Boo! Don't be scared of Boohoo.com
Hot on the tails of Poundland, the London Stock Exchange sees online fashion retailer Boohoo.com list on the AIM market today, at 50p per share with a market cap of £560m.
With the ticker BOO, dot-com era investors might be scared of a repeat of Boo.com, also an online clothes retailer that collapsed alongside many other over-valued stocks in 2000. With AO.com, Poundland and Pets at Home recently listed, and Fat Face, B&M and House of Fraser expected soon, the retail IPO space is getting a little '2000-esque'.
Unlike many of the dot-com era companies though, Boohoo.com makes money. Sales grew 70% to £91.9m in the ten months leading up to December 2013 and EBITDA grew 188% to £10.1m.
After paying £240m to the company's existing shareholders, £50m from the listing will be used to expand overseas. With 37% international sales already and no brick and mortar stores to hold it down, this strategy appears sensible.
The attraction of the website for its 16 to 24-year-old clientele is the high fashion at low prices. Consumer budgets are likely to remain squeezed both in the UK and abroad, particularly as inflation is still trending above average income growth. If the success of food retailers Aldi and Lidl are anything to go by, the market for 'discounted' fashion should continue to grow.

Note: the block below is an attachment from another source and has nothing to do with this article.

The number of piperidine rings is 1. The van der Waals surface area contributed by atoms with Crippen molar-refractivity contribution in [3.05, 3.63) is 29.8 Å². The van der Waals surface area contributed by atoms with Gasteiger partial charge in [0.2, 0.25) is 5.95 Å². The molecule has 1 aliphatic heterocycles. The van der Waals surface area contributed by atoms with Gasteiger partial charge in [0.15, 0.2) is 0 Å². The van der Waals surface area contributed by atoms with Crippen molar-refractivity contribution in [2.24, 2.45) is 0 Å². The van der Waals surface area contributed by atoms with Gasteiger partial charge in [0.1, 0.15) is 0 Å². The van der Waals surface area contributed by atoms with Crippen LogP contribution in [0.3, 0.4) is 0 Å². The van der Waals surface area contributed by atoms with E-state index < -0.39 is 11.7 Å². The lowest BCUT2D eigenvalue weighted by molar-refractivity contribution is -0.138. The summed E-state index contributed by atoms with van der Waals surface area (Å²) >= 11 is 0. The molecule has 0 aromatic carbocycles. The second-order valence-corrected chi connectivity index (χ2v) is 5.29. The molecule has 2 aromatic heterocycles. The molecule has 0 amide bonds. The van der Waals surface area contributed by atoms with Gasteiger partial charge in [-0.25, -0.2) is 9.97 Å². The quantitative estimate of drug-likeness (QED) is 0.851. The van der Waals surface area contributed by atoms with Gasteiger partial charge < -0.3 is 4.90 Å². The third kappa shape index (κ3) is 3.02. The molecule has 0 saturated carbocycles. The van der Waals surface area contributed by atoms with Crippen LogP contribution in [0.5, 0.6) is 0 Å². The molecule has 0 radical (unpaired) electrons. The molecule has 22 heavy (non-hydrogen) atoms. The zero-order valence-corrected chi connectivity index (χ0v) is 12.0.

If proof is needed that this business model works, one need only look as far as the world's largest apparel retailer, Zara. The similarities are numerous They offer cheap, own-brand items that can be translated from the catwalk to store in six weeks, making the styles more current for the fashion-conscious buyer.
Online, Boohoo.com will be keen to emulate the success of ASOS, their biggest competitor. ASOS has the first-mover advantage and will be difficult to displace with a market cap of £5.6bn.
ASOS also has a larger target audience with a global reach. It also complements its own-brand items with the independent merchandisers who use the ASOS Marketplace, much like Amazon's.
A quick "ask the over-30's" test in the office and nobody had heard of Boohoo.com. The question is whether Boohoo's fashion-conscious 16 to 24-year-old audience will offer enough revenue-growth potential to match the likes of ASOS. Youth fashion tastes are fickle and subject to change. Take a look at the once-popular Abercrombie & Fitch in the US suffering multi-year sales declines.
Boohoo.com has built a growing fan base which it has converted into stellar earnings growth. In a buoyant IPO market where discount retailers are order of the day, BOO may not be that scary at all.
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